Accessing SQLite3 DATETIME column data with the Sequel gem “jdbc” SQLite adapter produces different date types for the DATETIME columns than does the MRI Sequel adapter. So, you get ‘Time’ objects in the result sets when using standard Ruby, but ‘Date’ types when using JRuby. The ‘Date’ objects don’t have a time component; the ‘Time’ objects have both date and time.

ActiveRecord with the ‘ ‘activerecord-jdbcsqlite3-adapter’ yields records with a ‘Time’ type field from the SQLite DATETIME columns; the problem lies in the Sequel JDBC adapter.

The Problem

Aside from the inconsistency between MRI Ruby and JRuby, the more serious problem is that the ‘Date’ type returned in the JRuby version loses the time component of the DATETIME column.

As a consumer of the Sequel gem, solving the problem requires either changing the table schema, or changing the select statement used to get data from the SQLite database.

In our particular case we had some tables with a “file_timestamp” column with “str” type and some with “datetime” type, so we had to make a change somehow, to at least make our schema the same across the whole database.

Solution 1: Change the select statements, (Without changing the schema)

With Sequel JDBC you have to call the SQLite datetime() function in the selection to prevent the driver from wrongly assigning the ‘Date’ type to the results.

irb(main):066:0> results = db.fetch("select datetime(file_timestamp) as file_timestamp, variable from variable_trans_tables where   variable='AGE'")
=> #<Sequel::JDBC::Dataset: "select datetime(file_timestamp) as file_timestamp, variable from variable_trans_tables where variable='AGE'">
irb(main):067:0> results.first
=> {:file_timestamp=>"2020-09-15 12:17:06", :variable=>"AGE"}

Solution 2:

Change the column type in the SQLite database file to TIMESTAMP, no changes to select needed

Then the JDBC sqlite driver keeps the exact value of the date-time string, while your database retains an actually meaningful column type.


Either way, you still have different types in your result sets depending on if you’re running MRI Ruby or Jruby. You can make the code consuming the DATETIME or TIMESTAMP column data work the same on either platform by converting values coming from the problematic columns to string everywhere, or converting to ‘Time’ instances everywhere if they aren’t already ‘Time’ instances.

In the MRI Ruby Sqlite adapter both TIMESTAMP and DATETIME SQLite column types get returned as Time types. You can do comparisons on them and do “.to_s”.

From JRuby, you can manually create a Time instance from these timestamp values (returned as ‘String’ by Sequel’s JDBC adapter.) In Rails projects, use Time.parse(time_string) with ActiveSupport from Rails:



I’ll retrieve the DATETIME data and check it’s type and convert it to strings. I’ll also show how a column with the TIMESTAMP type behaves differently from DATETIME.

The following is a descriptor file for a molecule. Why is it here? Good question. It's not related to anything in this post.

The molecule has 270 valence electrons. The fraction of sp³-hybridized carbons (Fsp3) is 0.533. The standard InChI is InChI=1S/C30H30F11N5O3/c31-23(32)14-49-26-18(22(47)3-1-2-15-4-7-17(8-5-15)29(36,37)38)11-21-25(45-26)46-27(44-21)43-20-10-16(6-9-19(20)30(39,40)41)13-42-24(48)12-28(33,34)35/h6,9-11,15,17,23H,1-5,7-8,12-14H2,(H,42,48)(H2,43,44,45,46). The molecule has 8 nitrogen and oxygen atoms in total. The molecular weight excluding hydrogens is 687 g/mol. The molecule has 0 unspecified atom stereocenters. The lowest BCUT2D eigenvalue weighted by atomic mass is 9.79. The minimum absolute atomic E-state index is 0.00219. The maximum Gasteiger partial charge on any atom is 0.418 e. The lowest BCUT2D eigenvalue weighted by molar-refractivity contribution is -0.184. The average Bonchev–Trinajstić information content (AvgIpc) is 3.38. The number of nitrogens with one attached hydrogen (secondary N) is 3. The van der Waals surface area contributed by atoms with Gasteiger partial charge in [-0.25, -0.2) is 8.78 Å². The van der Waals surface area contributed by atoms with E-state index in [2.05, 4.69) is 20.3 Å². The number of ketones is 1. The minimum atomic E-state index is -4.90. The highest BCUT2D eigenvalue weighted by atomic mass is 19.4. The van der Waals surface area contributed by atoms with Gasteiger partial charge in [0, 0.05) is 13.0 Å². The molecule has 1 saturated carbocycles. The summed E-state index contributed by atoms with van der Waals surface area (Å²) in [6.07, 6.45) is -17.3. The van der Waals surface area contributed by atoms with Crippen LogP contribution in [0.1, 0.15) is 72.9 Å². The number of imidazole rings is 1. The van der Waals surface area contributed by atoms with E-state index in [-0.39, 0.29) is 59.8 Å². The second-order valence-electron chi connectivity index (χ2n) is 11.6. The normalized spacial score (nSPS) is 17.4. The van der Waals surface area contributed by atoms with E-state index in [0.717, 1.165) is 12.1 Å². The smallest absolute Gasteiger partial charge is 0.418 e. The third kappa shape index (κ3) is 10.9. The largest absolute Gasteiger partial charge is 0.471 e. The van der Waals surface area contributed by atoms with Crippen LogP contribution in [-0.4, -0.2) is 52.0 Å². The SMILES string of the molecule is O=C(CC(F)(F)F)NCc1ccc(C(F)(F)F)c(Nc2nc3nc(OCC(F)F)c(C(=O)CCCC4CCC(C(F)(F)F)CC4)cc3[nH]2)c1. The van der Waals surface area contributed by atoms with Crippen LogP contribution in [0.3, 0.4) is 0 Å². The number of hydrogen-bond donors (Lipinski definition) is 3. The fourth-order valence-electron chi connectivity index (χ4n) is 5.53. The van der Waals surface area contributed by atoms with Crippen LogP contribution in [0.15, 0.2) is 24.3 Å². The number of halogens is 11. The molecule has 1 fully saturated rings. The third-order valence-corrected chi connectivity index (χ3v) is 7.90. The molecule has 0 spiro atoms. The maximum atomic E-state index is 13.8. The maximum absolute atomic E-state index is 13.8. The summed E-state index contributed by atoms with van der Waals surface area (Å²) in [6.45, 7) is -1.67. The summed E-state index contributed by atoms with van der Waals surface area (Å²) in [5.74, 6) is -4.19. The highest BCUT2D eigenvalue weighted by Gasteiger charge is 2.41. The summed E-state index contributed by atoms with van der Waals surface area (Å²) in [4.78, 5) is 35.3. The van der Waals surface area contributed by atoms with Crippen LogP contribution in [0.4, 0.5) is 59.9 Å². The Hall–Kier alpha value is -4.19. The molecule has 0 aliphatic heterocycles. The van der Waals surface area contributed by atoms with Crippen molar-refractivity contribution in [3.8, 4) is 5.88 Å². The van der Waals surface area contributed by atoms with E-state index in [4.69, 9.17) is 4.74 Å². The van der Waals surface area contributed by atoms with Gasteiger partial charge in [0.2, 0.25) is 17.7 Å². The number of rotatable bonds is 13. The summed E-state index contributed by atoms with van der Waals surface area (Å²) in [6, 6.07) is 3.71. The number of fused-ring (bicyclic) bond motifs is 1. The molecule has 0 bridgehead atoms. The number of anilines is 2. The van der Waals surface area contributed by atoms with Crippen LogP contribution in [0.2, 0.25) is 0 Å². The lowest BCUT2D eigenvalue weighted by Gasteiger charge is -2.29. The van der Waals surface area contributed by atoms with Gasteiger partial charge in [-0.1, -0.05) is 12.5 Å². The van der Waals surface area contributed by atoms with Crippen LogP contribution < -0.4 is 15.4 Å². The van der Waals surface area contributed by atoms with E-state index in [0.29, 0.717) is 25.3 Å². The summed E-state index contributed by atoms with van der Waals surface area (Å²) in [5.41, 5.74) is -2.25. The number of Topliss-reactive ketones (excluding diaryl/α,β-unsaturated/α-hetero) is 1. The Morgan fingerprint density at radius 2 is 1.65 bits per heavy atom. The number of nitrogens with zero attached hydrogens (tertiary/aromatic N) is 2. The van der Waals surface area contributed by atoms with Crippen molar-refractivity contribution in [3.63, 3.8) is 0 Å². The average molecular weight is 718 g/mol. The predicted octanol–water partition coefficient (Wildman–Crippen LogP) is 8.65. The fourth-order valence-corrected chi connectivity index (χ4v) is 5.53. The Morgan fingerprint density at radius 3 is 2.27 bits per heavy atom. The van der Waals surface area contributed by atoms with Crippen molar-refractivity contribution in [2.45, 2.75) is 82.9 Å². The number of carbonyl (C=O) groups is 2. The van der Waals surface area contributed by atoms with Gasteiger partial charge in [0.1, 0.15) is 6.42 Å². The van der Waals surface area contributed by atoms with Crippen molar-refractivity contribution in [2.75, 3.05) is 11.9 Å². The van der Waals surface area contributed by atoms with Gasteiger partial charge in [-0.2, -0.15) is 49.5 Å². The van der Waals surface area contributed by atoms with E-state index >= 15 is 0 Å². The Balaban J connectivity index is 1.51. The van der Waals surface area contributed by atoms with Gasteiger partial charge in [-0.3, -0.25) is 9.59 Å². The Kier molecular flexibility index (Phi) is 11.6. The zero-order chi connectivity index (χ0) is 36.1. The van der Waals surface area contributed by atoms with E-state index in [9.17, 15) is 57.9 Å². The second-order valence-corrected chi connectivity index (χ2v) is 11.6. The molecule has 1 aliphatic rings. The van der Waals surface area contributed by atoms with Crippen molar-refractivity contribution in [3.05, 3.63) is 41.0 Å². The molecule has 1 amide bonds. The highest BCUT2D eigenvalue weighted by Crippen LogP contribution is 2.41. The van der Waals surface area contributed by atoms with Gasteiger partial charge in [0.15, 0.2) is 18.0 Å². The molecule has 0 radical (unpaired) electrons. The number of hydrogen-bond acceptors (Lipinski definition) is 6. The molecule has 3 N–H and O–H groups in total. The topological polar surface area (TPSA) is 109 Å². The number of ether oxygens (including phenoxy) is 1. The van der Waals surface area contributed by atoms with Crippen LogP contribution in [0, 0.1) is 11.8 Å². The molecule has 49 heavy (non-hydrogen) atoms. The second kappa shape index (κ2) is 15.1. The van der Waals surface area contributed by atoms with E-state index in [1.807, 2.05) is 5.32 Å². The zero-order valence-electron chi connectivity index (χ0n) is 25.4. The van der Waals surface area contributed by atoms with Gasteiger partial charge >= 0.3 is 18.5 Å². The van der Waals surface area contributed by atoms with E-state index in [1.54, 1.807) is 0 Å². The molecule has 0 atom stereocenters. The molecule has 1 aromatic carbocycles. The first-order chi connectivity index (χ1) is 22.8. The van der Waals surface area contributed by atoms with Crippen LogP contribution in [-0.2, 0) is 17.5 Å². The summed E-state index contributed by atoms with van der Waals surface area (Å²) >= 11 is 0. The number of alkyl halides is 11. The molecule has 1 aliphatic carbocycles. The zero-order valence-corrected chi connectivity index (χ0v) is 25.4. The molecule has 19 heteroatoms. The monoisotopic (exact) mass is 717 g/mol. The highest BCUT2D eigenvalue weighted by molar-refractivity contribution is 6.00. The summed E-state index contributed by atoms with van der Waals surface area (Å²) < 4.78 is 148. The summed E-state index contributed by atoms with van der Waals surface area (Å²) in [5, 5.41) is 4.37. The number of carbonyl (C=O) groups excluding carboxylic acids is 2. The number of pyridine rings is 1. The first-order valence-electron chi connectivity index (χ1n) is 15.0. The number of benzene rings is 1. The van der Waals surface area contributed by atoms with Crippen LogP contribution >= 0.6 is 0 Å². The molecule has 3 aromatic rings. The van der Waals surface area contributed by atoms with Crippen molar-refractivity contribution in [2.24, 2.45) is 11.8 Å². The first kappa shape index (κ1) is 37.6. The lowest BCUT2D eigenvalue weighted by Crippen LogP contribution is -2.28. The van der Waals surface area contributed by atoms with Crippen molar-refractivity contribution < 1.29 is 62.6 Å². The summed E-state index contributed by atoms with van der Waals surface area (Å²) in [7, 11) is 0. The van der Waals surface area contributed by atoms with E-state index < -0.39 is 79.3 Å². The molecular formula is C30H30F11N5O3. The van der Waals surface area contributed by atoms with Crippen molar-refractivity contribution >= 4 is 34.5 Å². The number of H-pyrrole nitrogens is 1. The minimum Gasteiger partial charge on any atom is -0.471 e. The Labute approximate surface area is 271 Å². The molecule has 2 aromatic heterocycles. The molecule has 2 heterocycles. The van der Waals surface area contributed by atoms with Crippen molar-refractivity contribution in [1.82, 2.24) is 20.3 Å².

Here is how both MRI Ruby and JRuby versions of the same operations go. The content in these columns is a string of a date-time in ISO 8601 format, not an integer representing the epoch. This could be considered a problem and is another thing to follow up on.

You establish a “connection” (SQLite is just a file) with Sequel.sqlite(filename) on MRI Ruby. On JRuby you have to use a JDBC adapter to allow Sequel to access a SQLite file: Sequel.jdbc("sqlite:/databasefile") .

With MRI and SQLite driver:

rb(main):016:0> tr = db[:variable_trans_tables].where(variable: "AGE").first
=> {:variable=>"AGE", :sample=>"integrated_variables", :is_svar=>false, :xml=>#<Sequel::SQL::Blob:0x3fffe5be54f4 bytes=4197674  start="<translati" end="n_table>\n\n">, :date_ created=>2020-07-16 13:22:02 -0500, :file_timestamp=>2020-07-16 13:22:02 -0500}

irb(main):020:0> tr[:file_timestamp].class
=> Time

irb(main):022:0> tr[:file_timestamp].to_s
=> "2020-07-16 13:22:02 -0500"

irb(main):024:0> tr[:date_created]
=> 2020-07-16 13:22:02 -0500
irb(main):025:0> tr[:date_created].class
=> Time

Using JRuby and JDBC

irb(main):001:0> require 'jdbc/sqlite3'
=> true
irb(main):002:0> require 'sequel'
=> true
irb(main):003:0> db=Sequel.jdbc("sqlite:/mnt/c/Users/ccd/metadata_dev.db")
=> #<Sequel::JDBC::Database: "jdbc:sqlite:/mnt/c/Users/ccd/metadata_dev.db" {:adapter=>:jdbc, :database=>"sqlite:/mnt/c/Users/ccd/metadata_dev.db"}>
irb(main):004:0> tr = db[:variable_trans_tables].where(variable: "WRKAVAIL").first
irb(main):005:0> tr[:file_timestamp]
=> #<Date: 2020-09-15 ((2459108j,0s,0n),+0s,2299161j)>
irb(main):007:0> tr[:file_timestamp].class
=> Date
irb(main):008:0> tr[:file_timestamp].to_s
=> "2020-09-15"

irb(main):010:0> tr[:date_created]
=> "2020-09-15 12:17:33.177"
irb(main):011:0> tr[:date_created].class
=> String